I did deploy Kwery in a couple of places which use it even today. Kwery has received a lot of love from these places but I never hit the numbers that I had in mind when I started. The opportunity cost was bearing on me. I had to take a call between continuing working on Kwery or cut my losses and move on, I chose the latter.

Like the old saying – Every cloud has a silver lining, I have open sourced Kwery under MIT license. It is very easy to get started with Kwery. Give it a spin, open Github issues if you face any trouble. Pull requests are very much welcome.


Solving Problems

When faced with a problem, the way we should think is:
1. What is the quick and dirty solution?
2. What is the long-term solution?


Most of the time, one tends to do only one conveniently ignoring the other. Our mind goes into overdrive and quickly implements a hacky solution and then we forget the problem only to find it re-occurring. Or, we languish to implement a long-term solution while the problem drags on.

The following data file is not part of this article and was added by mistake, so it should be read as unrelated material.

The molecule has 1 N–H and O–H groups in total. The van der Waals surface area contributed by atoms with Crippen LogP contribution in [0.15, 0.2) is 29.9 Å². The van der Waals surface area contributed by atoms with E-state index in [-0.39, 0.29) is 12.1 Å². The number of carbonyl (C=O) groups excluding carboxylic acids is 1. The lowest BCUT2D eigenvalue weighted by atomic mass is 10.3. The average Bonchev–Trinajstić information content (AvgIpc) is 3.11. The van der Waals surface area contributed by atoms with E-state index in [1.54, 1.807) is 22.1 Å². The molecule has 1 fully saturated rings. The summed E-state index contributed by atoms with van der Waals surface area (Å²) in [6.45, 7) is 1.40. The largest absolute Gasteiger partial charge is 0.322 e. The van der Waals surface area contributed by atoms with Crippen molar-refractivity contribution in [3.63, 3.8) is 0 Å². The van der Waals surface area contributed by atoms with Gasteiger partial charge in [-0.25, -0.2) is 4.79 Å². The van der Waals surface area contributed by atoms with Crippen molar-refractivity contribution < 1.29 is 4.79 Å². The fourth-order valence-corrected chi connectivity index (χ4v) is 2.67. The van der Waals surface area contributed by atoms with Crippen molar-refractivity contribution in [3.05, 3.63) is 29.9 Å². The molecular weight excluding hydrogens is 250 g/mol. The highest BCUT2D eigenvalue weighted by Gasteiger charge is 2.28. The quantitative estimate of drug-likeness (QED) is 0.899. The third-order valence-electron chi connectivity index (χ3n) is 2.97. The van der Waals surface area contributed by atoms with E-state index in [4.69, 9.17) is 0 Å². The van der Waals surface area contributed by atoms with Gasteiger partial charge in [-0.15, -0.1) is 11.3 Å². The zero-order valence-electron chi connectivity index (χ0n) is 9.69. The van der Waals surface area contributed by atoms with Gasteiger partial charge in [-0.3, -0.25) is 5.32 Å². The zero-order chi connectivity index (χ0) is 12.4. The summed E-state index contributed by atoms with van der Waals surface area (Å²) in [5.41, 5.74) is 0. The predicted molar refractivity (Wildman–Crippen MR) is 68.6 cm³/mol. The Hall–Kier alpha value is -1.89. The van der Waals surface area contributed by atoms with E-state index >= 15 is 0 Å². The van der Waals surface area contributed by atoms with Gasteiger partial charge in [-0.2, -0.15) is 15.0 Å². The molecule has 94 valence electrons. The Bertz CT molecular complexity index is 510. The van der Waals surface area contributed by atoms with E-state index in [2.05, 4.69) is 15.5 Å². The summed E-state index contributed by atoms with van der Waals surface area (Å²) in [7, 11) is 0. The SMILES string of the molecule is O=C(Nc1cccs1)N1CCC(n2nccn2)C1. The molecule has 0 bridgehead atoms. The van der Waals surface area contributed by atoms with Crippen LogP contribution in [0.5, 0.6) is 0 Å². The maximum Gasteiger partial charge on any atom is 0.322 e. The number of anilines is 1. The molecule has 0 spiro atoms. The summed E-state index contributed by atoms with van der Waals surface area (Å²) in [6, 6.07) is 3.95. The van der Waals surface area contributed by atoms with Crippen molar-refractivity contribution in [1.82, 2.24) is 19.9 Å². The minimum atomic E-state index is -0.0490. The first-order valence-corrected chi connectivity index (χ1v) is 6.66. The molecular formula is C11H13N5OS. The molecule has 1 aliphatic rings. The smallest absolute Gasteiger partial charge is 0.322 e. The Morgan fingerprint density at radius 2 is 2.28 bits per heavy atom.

One of the reasons why we might find it difficult to implement both is that they require a fundamentally different kind of thinking. The quick and dirty solution involves hustling and running around to get things done. Somehow by hook or crook, one wants to plug the hole. A long-term solution requires one to analyze the problem from all angles, think deeply about it and figure out a well-rounded solution. A vague comparison would be system 1 thinking versus system 2.

Both are equally important – neglecting either is a recipe for disaster.

Switching Languages


Many are apprehensive about switching programming languages. It is perfectly fine to have preferences – I am heavily biased towards statically typed languages with great tooling support, but being dogmatic is not something one should aim for.

What could be the downsides of switching programming languages? I am disregarding the psychological aversion to change and sticking to hard facts.

1. One will lose the fluency(syntax).
This is a non-issue, syntax is similar to muscle memory, one will get it back in a day or two. This is akin to swimming or driving after an extended break, one naturally gets it back.

2. One will forget the way of doing things.